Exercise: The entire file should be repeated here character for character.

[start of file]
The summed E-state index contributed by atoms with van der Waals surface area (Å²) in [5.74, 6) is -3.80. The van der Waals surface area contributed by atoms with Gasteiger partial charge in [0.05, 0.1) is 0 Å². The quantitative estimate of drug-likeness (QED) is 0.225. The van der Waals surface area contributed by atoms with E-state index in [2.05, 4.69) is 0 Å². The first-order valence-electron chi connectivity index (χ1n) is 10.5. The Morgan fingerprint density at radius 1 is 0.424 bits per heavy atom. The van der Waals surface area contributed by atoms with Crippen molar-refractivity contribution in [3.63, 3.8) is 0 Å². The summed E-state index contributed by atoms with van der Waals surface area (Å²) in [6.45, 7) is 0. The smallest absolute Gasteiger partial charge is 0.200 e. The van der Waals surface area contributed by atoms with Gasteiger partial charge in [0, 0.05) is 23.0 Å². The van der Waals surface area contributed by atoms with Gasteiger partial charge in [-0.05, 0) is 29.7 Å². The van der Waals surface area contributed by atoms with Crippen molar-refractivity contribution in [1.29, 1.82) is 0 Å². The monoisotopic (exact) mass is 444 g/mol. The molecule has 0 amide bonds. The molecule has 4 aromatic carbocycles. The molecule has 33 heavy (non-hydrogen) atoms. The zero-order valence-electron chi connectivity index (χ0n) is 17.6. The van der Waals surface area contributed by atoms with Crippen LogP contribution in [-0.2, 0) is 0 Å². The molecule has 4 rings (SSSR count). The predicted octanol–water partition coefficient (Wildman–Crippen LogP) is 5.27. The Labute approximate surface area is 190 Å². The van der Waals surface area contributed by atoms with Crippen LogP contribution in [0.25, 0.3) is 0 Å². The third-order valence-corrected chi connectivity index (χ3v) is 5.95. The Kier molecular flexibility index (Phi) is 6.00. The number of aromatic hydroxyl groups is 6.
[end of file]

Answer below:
The summed E-state index contributed by atoms with van der Waals surface area (Å²) in [5.74, 6) is -3.80. The van der Waals surface area contributed by atoms with Gasteiger partial charge in [0.05, 0.1) is 0 Å². The quantitative estimate of drug-likeness (QED) is 0.225. The van der Waals surface area contributed by atoms with E-state index in [2.05, 4.69) is 0 Å². The first-order valence-electron chi connectivity index (χ1n) is 10.5. The Morgan fingerprint density at radius 1 is 0.424 bits per heavy atom. The van der Waals surface area contributed by atoms with Crippen molar-refractivity contribution in [3.63, 3.8) is 0 Å². The summed E-state index contributed by atoms with van der Waals surface area (Å²) in [6.45, 7) is 0. The smallest absolute Gasteiger partial charge is 0.200 e. The van der Waals surface area contributed by atoms with Gasteiger partial charge in [0, 0.05) is 23.0 Å². The van der Waals surface area contributed by atoms with Gasteiger partial charge in [-0.05, 0) is 29.7 Å². The van der Waals surface area contributed by atoms with Crippen molar-refractivity contribution in [1.29, 1.82) is 0 Å². The monoisotopic (exact) mass is 444 g/mol. The molecule has 0 amide bonds. The molecule has 4 aromatic carbocycles. The molecule has 33 heavy (non-hydrogen) atoms. The zero-order valence-electron chi connectivity index (χ0n) is 17.6. The van der Waals surface area contributed by atoms with Crippen LogP contribution in [-0.2, 0) is 0 Å². The molecule has 4 rings (SSSR count). The predicted octanol–water partition coefficient (Wildman–Crippen LogP) is 5.27. The Labute approximate surface area is 190 Å². The van der Waals surface area contributed by atoms with Crippen LogP contribution in [0.25, 0.3) is 0 Å². The third-order valence-corrected chi connectivity index (χ3v) is 5.95. The Kier molecular flexibility index (Phi) is 6.00. The number of aromatic hydroxyl groups is 6.